Asked whether another stimulus package could be passed in the next two months or so, Meadows struck an optimistic tone, telling Fox News: "I do. I'm not sure, obviously, but I do believe we'll see that, only because I've had a number of conversations, probably a dozen sometimes a day, with different rank-and-file members. When you listen to them, they're listening to their constituents."
He added: "I'm more optimistic today than I have been in a long time."
The Senate on Tuesday returned to Capitol Hill from its scheduled August recess, following a breakdown in talks between the White House and top Democrats. Majority Leader Mitch McConnell (R-Ky.) said in a statement that GOP senators are now planning to vote on a targeted relief deal this week, claiming that Democrats are holding up talks because it will benefit them politically.
"It does not contain every idea our party likes," McConnell said in a statement. "I am confident Democrats will feel the same. Yet Republicans believe the many serious differences between our two parties should not stand in the way of agreeing where we can agree and making law that helps our nation."
Democrats said they would cut about $1 trillion from the roughly $3.4 trillion HEROES Act passed in the Democrat-controlled House in May. White House and GOP leaders have sought to keep the price closer to $1 trillion while Republicans in the Senate are seeking to pass an approximately $500 billion deal.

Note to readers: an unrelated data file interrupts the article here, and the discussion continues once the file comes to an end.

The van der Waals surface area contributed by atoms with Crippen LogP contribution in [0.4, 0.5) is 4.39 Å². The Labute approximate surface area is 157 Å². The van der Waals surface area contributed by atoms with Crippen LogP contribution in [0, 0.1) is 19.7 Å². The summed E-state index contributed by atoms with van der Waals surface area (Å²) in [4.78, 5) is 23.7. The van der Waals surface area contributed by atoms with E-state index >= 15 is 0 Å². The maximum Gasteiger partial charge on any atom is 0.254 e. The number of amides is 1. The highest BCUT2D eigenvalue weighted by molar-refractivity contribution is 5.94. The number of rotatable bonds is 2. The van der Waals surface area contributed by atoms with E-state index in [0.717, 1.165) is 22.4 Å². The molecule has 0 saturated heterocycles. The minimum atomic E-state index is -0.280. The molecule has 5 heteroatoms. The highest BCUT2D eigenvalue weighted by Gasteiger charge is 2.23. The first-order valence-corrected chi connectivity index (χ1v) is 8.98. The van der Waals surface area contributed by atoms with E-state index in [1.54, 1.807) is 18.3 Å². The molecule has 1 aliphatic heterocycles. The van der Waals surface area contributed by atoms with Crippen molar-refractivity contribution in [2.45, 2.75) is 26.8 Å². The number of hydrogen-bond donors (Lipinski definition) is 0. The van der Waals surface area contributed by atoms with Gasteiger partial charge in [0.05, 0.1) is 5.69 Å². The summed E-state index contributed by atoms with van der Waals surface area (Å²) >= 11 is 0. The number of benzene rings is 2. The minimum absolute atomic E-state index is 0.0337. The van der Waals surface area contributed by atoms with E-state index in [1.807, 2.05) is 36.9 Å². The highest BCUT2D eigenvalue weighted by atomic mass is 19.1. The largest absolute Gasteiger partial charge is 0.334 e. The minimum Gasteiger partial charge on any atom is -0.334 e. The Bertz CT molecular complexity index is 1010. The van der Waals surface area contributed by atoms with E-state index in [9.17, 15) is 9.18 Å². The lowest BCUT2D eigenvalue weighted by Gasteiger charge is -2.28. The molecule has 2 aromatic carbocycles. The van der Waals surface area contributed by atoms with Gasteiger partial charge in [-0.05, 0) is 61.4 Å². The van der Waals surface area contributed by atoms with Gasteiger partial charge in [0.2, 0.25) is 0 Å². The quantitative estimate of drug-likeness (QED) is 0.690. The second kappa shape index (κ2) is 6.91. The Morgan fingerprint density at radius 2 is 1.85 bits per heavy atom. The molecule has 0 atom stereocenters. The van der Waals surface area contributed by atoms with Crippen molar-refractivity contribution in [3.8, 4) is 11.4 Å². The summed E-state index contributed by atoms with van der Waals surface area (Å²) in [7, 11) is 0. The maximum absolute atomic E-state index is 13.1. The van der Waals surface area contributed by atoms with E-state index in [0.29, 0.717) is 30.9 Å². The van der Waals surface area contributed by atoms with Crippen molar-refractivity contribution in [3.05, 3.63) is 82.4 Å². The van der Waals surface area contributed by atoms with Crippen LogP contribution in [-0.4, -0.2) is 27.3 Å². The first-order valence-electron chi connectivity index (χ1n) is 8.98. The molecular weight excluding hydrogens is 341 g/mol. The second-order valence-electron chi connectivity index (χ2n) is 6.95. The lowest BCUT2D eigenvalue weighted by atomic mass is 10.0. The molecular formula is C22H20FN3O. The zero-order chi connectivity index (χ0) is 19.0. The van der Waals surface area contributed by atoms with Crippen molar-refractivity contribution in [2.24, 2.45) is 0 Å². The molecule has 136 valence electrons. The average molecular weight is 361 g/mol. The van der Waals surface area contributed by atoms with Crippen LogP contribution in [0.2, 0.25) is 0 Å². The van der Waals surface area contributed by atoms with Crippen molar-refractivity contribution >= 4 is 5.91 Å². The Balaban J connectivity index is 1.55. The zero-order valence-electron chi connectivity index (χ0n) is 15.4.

Meadows told Fox that the two sides should come together to pass a bipartisan deal.
"There's more we agree upon than what we disagree upon," he said. "I think it's time we put politics aside, pass this stimulus, actually allow it to go to the president's desk."
McConnell's deal, however, appears unlikely to pass in the House as House Speaker Nancy Pelosi (D-Calif.) and Senate Minority Leader Chuck Schumer (D-N.Y.) said that a bill worth less than $2.2 trillion won't garner the support of Democrats.
The main point of contention between both sides is whether to provide about $1 trillion in federal funding to state and local jurisdictions, which President Donald Trump and other Republicans have termed as a "bailout" for badly run states.
Meadows reiterated that the amount is untenable.
"Right now, the stumbling block is aid to state and local governments," he told Fox News. "The number that Speaker [Nancy] Pelosi put forth is just not supported by the facts."